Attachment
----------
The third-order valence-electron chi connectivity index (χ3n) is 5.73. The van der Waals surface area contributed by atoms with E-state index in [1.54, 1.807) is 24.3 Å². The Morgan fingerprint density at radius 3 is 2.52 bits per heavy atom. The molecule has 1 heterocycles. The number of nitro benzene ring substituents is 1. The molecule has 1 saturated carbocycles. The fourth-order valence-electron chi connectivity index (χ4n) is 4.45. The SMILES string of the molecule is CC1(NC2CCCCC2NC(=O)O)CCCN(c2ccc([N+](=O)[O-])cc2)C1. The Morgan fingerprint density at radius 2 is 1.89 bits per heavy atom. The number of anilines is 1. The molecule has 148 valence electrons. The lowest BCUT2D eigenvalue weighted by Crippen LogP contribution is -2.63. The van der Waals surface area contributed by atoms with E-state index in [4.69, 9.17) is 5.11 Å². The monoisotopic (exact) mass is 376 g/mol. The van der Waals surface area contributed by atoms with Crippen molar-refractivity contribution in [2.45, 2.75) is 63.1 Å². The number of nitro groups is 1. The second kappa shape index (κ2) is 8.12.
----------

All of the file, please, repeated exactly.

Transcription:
The third-order valence-electron chi connectivity index (χ3n) is 5.73. The van der Waals surface area contributed by atoms with E-state index in [1.54, 1.807) is 24.3 Å². The Morgan fingerprint density at radius 3 is 2.52 bits per heavy atom. The molecule has 1 heterocycles. The number of nitro benzene ring substituents is 1. The molecule has 1 saturated carbocycles. The fourth-order valence-electron chi connectivity index (χ4n) is 4.45. The SMILES string of the molecule is CC1(NC2CCCCC2NC(=O)O)CCCN(c2ccc([N+](=O)[O-])cc2)C1. The Morgan fingerprint density at radius 2 is 1.89 bits per heavy atom. The number of anilines is 1. The molecule has 148 valence electrons. The lowest BCUT2D eigenvalue weighted by Crippen LogP contribution is -2.63. The van der Waals surface area contributed by atoms with E-state index in [4.69, 9.17) is 5.11 Å². The monoisotopic (exact) mass is 376 g/mol. The van der Waals surface area contributed by atoms with Crippen molar-refractivity contribution in [2.45, 2.75) is 63.1 Å². The number of nitro groups is 1. The second kappa shape index (κ2) is 8.12.